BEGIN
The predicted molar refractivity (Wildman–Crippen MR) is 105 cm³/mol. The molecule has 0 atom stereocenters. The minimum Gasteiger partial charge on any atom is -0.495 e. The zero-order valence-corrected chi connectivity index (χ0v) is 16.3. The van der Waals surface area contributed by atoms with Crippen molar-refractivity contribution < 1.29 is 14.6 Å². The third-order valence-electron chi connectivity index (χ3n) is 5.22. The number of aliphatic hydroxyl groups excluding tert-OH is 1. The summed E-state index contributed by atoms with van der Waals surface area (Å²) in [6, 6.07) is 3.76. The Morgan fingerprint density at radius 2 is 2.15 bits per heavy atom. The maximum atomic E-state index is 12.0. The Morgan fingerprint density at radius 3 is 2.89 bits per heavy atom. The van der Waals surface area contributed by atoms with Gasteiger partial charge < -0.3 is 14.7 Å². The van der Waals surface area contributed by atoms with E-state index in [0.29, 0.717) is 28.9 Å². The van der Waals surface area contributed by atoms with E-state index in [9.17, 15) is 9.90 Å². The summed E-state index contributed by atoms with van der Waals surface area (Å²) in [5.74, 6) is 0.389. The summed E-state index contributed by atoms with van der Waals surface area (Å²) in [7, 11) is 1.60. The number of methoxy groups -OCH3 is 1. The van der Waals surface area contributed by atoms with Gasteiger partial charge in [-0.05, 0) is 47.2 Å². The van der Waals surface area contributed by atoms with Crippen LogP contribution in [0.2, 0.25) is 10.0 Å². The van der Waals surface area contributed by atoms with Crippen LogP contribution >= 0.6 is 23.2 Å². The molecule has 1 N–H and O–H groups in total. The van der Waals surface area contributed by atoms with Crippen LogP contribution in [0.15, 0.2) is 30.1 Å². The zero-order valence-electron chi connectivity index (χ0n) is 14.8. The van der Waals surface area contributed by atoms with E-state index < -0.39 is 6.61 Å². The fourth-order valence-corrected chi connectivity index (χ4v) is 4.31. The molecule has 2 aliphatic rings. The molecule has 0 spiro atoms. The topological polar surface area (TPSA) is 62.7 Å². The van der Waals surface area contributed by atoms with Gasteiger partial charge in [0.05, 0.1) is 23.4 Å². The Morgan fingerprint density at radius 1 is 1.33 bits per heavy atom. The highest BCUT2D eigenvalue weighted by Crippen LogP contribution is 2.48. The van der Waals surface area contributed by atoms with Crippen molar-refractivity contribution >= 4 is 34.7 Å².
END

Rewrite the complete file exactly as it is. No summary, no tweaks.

The predicted molar refractivity (Wildman–Crippen MR) is 105 cm³/mol. The molecule has 0 atom stereocenters. The minimum Gasteiger partial charge on any atom is -0.495 e. The zero-order valence-corrected chi connectivity index (χ0v) is 16.3. The van der Waals surface area contributed by atoms with Crippen molar-refractivity contribution < 1.29 is 14.6 Å². The third-order valence-electron chi connectivity index (χ3n) is 5.22. The number of aliphatic hydroxyl groups excluding tert-OH is 1. The summed E-state index contributed by atoms with van der Waals surface area (Å²) in [6, 6.07) is 3.76. The Morgan fingerprint density at radius 2 is 2.15 bits per heavy atom. The maximum atomic E-state index is 12.0. The Morgan fingerprint density at radius 3 is 2.89 bits per heavy atom. The van der Waals surface area contributed by atoms with Gasteiger partial charge < -0.3 is 14.7 Å². The van der Waals surface area contributed by atoms with E-state index in [0.29, 0.717) is 28.9 Å². The van der Waals surface area contributed by atoms with E-state index in [9.17, 15) is 9.90 Å². The summed E-state index contributed by atoms with van der Waals surface area (Å²) in [5.74, 6) is 0.389. The summed E-state index contributed by atoms with van der Waals surface area (Å²) in [7, 11) is 1.60. The number of methoxy groups -OCH3 is 1. The van der Waals surface area contributed by atoms with Gasteiger partial charge in [-0.05, 0) is 47.2 Å². The van der Waals surface area contributed by atoms with Crippen LogP contribution in [0.2, 0.25) is 10.0 Å². The van der Waals surface area contributed by atoms with Crippen LogP contribution >= 0.6 is 23.2 Å². The molecule has 1 N–H and O–H groups in total. The van der Waals surface area contributed by atoms with Crippen LogP contribution in [0.15, 0.2) is 30.1 Å². The zero-order valence-electron chi connectivity index (χ0n) is 14.8. The van der Waals surface area contributed by atoms with E-state index < -0.39 is 6.61 Å². The fourth-order valence-corrected chi connectivity index (χ4v) is 4.31. The molecule has 2 aliphatic rings. The molecule has 0 spiro atoms. The topological polar surface area (TPSA) is 62.7 Å². The van der Waals surface area contributed by atoms with Gasteiger partial charge in [0.05, 0.1) is 23.4 Å². The Morgan fingerprint density at radius 1 is 1.33 bits per heavy atom. The highest BCUT2D eigenvalue weighted by Crippen LogP contribution is 2.48. The van der Waals surface area contributed by atoms with Crippen molar-refractivity contribution >= 4 is 34.7 Å².